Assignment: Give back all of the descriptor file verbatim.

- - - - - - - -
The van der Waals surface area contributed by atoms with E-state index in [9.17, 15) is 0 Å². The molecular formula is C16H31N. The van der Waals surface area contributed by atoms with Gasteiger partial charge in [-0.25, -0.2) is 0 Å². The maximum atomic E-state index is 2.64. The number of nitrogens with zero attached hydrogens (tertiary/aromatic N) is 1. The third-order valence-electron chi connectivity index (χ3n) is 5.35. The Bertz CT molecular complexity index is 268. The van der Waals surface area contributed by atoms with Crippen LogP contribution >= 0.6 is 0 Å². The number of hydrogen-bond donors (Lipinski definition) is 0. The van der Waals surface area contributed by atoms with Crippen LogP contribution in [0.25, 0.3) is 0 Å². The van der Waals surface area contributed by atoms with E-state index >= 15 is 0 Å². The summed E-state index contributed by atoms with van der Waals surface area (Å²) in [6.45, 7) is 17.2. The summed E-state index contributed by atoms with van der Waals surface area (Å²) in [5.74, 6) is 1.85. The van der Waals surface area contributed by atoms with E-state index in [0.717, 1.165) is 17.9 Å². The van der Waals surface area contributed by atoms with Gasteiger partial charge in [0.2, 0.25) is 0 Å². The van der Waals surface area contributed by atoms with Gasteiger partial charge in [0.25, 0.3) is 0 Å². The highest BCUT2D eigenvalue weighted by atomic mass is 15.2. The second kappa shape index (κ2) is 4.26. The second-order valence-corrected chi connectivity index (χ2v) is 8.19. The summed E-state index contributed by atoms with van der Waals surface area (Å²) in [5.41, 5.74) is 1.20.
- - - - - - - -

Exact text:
The van der Waals surface area contributed by atoms with E-state index in [9.17, 15) is 0 Å². The molecular formula is C16H31N. The van der Waals surface area contributed by atoms with Gasteiger partial charge in [-0.25, -0.2) is 0 Å². The maximum atomic E-state index is 2.64. The number of nitrogens with zero attached hydrogens (tertiary/aromatic N) is 1. The third-order valence-electron chi connectivity index (χ3n) is 5.35. The Bertz CT molecular complexity index is 268. The van der Waals surface area contributed by atoms with Crippen LogP contribution >= 0.6 is 0 Å². The number of hydrogen-bond donors (Lipinski definition) is 0. The van der Waals surface area contributed by atoms with Crippen LogP contribution in [0.25, 0.3) is 0 Å². The van der Waals surface area contributed by atoms with E-state index >= 15 is 0 Å². The summed E-state index contributed by atoms with van der Waals surface area (Å²) in [6.45, 7) is 17.2. The summed E-state index contributed by atoms with van der Waals surface area (Å²) in [5.74, 6) is 1.85. The van der Waals surface area contributed by atoms with E-state index in [0.717, 1.165) is 17.9 Å². The van der Waals surface area contributed by atoms with Gasteiger partial charge in [0.2, 0.25) is 0 Å². The van der Waals surface area contributed by atoms with Gasteiger partial charge in [0.25, 0.3) is 0 Å². The highest BCUT2D eigenvalue weighted by atomic mass is 15.2. The second kappa shape index (κ2) is 4.26. The second-order valence-corrected chi connectivity index (χ2v) is 8.19. The summed E-state index contributed by atoms with van der Waals surface area (Å²) in [5.41, 5.74) is 1.20.